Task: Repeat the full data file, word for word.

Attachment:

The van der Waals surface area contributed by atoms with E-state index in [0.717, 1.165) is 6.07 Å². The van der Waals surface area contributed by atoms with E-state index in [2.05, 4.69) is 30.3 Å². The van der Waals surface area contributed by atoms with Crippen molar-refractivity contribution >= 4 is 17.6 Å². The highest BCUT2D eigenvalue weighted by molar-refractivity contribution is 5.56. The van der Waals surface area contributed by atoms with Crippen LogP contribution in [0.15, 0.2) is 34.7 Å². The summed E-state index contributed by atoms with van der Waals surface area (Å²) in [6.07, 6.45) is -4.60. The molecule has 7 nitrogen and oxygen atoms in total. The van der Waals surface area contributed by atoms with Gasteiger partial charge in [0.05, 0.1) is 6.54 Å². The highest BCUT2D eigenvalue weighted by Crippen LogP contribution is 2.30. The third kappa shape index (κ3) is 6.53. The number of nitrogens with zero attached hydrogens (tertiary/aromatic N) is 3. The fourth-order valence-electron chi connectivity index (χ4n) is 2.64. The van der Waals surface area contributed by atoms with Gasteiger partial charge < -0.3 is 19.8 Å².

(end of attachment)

The van der Waals surface area contributed by atoms with E-state index in [0.717, 1.165) is 6.07 Å². The van der Waals surface area contributed by atoms with E-state index in [2.05, 4.69) is 30.3 Å². The van der Waals surface area contributed by atoms with Crippen molar-refractivity contribution >= 4 is 17.6 Å². The highest BCUT2D eigenvalue weighted by molar-refractivity contribution is 5.56. The van der Waals surface area contributed by atoms with Crippen LogP contribution in [0.15, 0.2) is 34.7 Å². The summed E-state index contributed by atoms with van der Waals surface area (Å²) in [6.07, 6.45) is -4.60. The molecule has 7 nitrogen and oxygen atoms in total. The van der Waals surface area contributed by atoms with Gasteiger partial charge in [0.05, 0.1) is 6.54 Å². The highest BCUT2D eigenvalue weighted by Crippen LogP contribution is 2.30. The third kappa shape index (κ3) is 6.53. The number of nitrogens with zero attached hydrogens (tertiary/aromatic N) is 3. The fourth-order valence-electron chi connectivity index (χ4n) is 2.64. The van der Waals surface area contributed by atoms with Gasteiger partial charge < -0.3 is 19.8 Å².